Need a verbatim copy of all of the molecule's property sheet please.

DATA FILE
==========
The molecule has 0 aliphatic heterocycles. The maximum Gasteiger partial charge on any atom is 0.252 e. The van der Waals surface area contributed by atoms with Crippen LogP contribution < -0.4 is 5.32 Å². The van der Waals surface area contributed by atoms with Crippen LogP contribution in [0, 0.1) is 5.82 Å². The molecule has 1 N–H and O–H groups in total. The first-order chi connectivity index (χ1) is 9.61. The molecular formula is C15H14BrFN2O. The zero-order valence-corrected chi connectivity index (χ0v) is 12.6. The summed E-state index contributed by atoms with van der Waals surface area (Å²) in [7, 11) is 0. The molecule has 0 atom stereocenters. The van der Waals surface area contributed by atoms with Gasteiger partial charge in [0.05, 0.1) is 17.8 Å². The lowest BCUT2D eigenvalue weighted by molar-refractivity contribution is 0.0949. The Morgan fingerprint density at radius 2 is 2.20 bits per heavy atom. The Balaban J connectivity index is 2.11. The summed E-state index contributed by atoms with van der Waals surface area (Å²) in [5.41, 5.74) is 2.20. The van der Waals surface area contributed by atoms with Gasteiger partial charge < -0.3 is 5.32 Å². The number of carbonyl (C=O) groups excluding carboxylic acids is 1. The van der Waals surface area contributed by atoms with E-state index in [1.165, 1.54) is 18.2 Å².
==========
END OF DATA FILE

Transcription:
The molecule has 0 aliphatic heterocycles. The maximum Gasteiger partial charge on any atom is 0.252 e. The van der Waals surface area contributed by atoms with Crippen LogP contribution < -0.4 is 5.32 Å². The van der Waals surface area contributed by atoms with Crippen LogP contribution in [0, 0.1) is 5.82 Å². The molecule has 1 N–H and O–H groups in total. The first-order chi connectivity index (χ1) is 9.61. The molecular formula is C15H14BrFN2O. The zero-order valence-corrected chi connectivity index (χ0v) is 12.6. The summed E-state index contributed by atoms with van der Waals surface area (Å²) in [7, 11) is 0. The molecule has 0 atom stereocenters. The van der Waals surface area contributed by atoms with Gasteiger partial charge in [0.05, 0.1) is 17.8 Å². The lowest BCUT2D eigenvalue weighted by molar-refractivity contribution is 0.0949. The Morgan fingerprint density at radius 2 is 2.20 bits per heavy atom. The Balaban J connectivity index is 2.11. The summed E-state index contributed by atoms with van der Waals surface area (Å²) in [5.41, 5.74) is 2.20. The van der Waals surface area contributed by atoms with Gasteiger partial charge < -0.3 is 5.32 Å². The number of carbonyl (C=O) groups excluding carboxylic acids is 1. The van der Waals surface area contributed by atoms with E-state index in [1.165, 1.54) is 18.2 Å².